At a meeting of China's State Council on July 6, a Communist Party historian announced that his organization will begin research into the deep and often-neglected annals of the regime.
But rather than a faithful documentation of the Party's 95 years of existence, Zhang Shujun, deputy director of the Party History Research Center, intends the research to "conquer public opinion with persuasive and inspiring stories of the Party's historical achievements," as the state-run propaganda outlet Global Times puts it.
It is thought that in this way, the Party can shape public and intellectual views of its history—which includes the Cultural Revolution and Great Leap Forward campaigns that killed tens of millions of people.
In the years since China's economic reforms, the Party has retained control over the media and state power, but has been hard-pressed to keep Marxism relevant in the daily lives of ordinary Chinese.
Meanwhile, the rise of social media and exchanges with the outside world have fueled interest in modern Chinese history, and with it awareness of the abject brutality that has accompanied communist rule.
A well-known example of this can be seen in the popular Beijing high school teacher Yuan Tengfei, whose lively and animated lectures condemned founding Chinese communist leader Mao Zedong—who directed the Great Leap Forward and Cultural Revolution—as a monster equal to Hitler.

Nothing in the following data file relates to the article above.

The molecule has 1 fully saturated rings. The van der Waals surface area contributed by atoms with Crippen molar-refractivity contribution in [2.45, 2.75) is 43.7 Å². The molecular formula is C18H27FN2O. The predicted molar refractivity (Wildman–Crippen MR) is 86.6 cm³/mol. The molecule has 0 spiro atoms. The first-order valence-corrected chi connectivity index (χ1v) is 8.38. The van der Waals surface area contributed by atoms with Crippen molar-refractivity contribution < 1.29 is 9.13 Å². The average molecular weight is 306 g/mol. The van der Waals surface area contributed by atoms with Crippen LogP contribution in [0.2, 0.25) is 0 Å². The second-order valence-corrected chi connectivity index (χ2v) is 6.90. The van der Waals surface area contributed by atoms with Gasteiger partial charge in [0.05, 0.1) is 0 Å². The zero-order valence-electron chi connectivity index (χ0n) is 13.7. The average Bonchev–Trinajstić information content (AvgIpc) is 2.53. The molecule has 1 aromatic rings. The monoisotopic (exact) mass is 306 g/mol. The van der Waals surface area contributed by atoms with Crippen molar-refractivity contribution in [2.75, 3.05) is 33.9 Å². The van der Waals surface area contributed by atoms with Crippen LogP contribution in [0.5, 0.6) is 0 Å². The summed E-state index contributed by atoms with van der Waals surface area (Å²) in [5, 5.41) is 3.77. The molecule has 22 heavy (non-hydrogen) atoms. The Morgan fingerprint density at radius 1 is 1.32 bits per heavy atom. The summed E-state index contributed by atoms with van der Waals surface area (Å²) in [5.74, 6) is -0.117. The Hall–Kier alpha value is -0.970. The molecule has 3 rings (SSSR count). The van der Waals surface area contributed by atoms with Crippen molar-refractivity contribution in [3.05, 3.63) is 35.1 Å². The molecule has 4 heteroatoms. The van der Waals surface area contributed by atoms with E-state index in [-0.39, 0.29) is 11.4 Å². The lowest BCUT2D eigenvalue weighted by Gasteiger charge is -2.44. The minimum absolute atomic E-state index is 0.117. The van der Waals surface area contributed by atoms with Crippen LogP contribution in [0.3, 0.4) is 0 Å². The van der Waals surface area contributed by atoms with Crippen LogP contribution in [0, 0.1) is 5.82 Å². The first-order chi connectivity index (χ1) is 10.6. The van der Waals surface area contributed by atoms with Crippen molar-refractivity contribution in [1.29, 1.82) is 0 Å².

The Communist Party, which sums up Mao's rule as "three parts mistaken, seven parts successful," may be preparing to take more direct measures to curb what Zhang Shujun described at the State Council meeting as "historical nihilism" and defamation of communist leaders and heroes.
Denouncing "wrong information" on the internet, Zhang called for the study and popularization of "important personnel" as well as promotion of "academic research of sensitive topics from all sides."
Ma Yong, a researcher at the Chinese Academy of Social Sciences, indicated in an interview with Global Times that Zhang's organization can help the Party get a handle on historical subjects by offering more detailed, yet still politically correct narratives of its past.
"There should be more discussion of the Cultural Revolution this year because it's the 50th anniversary, but people are afraid to talk about it," Ma said.
Of course, this new revisionism does not even acknowledge its own blindspots. The researchers never made reference to the actual human death toll in the Party's political campaigns. And political violence that occurred in the last few decades — the Tiananmen Square massacre, for instance, or the persecution of the Falun Gong spiritual practice, which is ongoing — was not even mentioned.